> married (2) Bouchard? de Montmorency, not another Robert de Condet.
>

> To expand on AR7's information in line 132d-27, it describes "Robert
> de Condet (or Cundy), d. ca 1141, lord of Thorngate Castle in the city
> of Lincoln, and of Wickhambreux, Kent, Grimston, co. Nottingham, and
> South Carlton, Thurlby, Eagle and Skellingthorpe, co. Lincoln, s.
> Osbert de Condet (or Cundy), d. by 1130, lord of Wickhambreux, Kent,
> Grimston, co. Nottingham, and South Carlton, Eagle and Skellingthorpe,
> co. Lincoln, by Adelaide, dau. & h. William de Chesney, lord of Caenby
> and Glentham, co. Lincoln."
>
> So AR7 in lines 132d & 246b seems to be referring to the same Robert
> de Cundet/Conde as in Rosie's DD entry; at least the properties of
> Wickhambreux , South Carlton, etc., are the same.
>

> If you follow DD, then Robert de Condet/Cundy/Cundet/Conde is father
> of Roger, who was father of Agnes, wife of Walter de Clifford. And if
> you follow AR7, then Robert has a father Osbert and a mother Adelaide
> de Chesney, daughter of William Chesney, lord of Caenby & Glentham.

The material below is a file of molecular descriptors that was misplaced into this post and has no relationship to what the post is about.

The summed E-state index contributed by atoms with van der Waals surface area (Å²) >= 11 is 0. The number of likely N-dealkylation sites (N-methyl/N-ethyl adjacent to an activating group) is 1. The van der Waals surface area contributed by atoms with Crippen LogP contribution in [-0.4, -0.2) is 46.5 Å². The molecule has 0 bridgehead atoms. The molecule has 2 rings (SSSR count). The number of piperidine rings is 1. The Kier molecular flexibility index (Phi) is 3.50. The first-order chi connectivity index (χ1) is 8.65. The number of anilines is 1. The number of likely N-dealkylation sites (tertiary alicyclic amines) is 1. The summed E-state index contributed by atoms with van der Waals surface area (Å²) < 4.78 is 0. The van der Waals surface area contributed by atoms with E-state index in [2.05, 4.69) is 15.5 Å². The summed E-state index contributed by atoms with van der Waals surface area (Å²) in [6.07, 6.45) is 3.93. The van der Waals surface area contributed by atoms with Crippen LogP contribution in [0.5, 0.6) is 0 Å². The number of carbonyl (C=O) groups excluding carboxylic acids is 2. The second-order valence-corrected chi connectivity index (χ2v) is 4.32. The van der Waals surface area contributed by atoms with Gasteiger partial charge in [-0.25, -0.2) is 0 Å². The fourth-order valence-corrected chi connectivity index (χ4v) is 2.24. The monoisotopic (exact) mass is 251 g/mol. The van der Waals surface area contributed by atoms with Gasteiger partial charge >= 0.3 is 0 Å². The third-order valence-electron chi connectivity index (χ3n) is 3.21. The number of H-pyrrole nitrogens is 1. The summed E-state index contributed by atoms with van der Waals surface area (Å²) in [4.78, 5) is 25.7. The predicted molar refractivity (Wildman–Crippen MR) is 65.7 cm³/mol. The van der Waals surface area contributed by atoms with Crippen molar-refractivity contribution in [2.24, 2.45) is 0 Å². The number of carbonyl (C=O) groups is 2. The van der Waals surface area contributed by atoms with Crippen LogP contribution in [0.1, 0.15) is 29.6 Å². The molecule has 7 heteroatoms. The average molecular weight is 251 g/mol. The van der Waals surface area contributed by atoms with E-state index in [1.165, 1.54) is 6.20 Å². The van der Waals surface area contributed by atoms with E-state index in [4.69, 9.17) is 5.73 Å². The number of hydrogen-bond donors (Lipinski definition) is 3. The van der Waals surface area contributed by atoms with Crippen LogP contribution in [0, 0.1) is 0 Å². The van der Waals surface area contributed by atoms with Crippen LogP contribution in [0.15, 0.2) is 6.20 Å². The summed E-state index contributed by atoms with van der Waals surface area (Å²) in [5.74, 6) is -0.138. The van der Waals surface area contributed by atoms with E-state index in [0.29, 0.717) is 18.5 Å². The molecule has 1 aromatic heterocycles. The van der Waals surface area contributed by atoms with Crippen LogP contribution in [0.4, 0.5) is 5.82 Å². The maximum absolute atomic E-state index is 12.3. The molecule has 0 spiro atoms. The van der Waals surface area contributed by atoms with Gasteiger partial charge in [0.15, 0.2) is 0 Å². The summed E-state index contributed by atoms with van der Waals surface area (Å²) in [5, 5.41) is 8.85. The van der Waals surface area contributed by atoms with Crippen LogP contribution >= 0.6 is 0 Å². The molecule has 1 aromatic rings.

> It then is possible that Roger was of "Cavenby/Covenby" and Glentham,
> which might be outdated spellings of "Caenby." The combination of AR7
> & DD would indicate that Turton's pedigree has been supplanted. Of
> course AR7 is a secondary source, 132d cites CP III:243 & "Thorngate
> and the Condet Family", pub. in 'The Registrum Antiquissimum of the
> Cathedral Church of Lincoln', Vol I (published 1931, as Publications
> of the Lincoln Record Society, vol 27), ed. by C.W. Foster, Appendix
> II, pp. 277-295).
>
> BTW, Douglas Richardson prepared AR7's lines 132d & 146b. If he is
> following this post, perhaps he could resurrect some of his source
> information giving an ancestry for Robert de Condet.
>

jim....@nwintl.com

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Feb 5, 2004, 8:24:48 PM2/5/04
to
Pat,

I think we are in luck, at least I think it is the same Bevis. CP
actually has a note (h) which gives all of Richard de Clare's children
(it doesn't always do so). Here is the text of selected portions of
the Earl's entry in CP, plus note (h):

EARLDOM OF GLOUCESTER (V) 1230

RICHARD DE CLARE, Earl of Gloucester and Hertford, 1st son and heir,
b. 4 Aug 1222. The custody of his lands and his wardship and marriage
were given to Hubert de Burgh, the Justiciar, on whose fall from power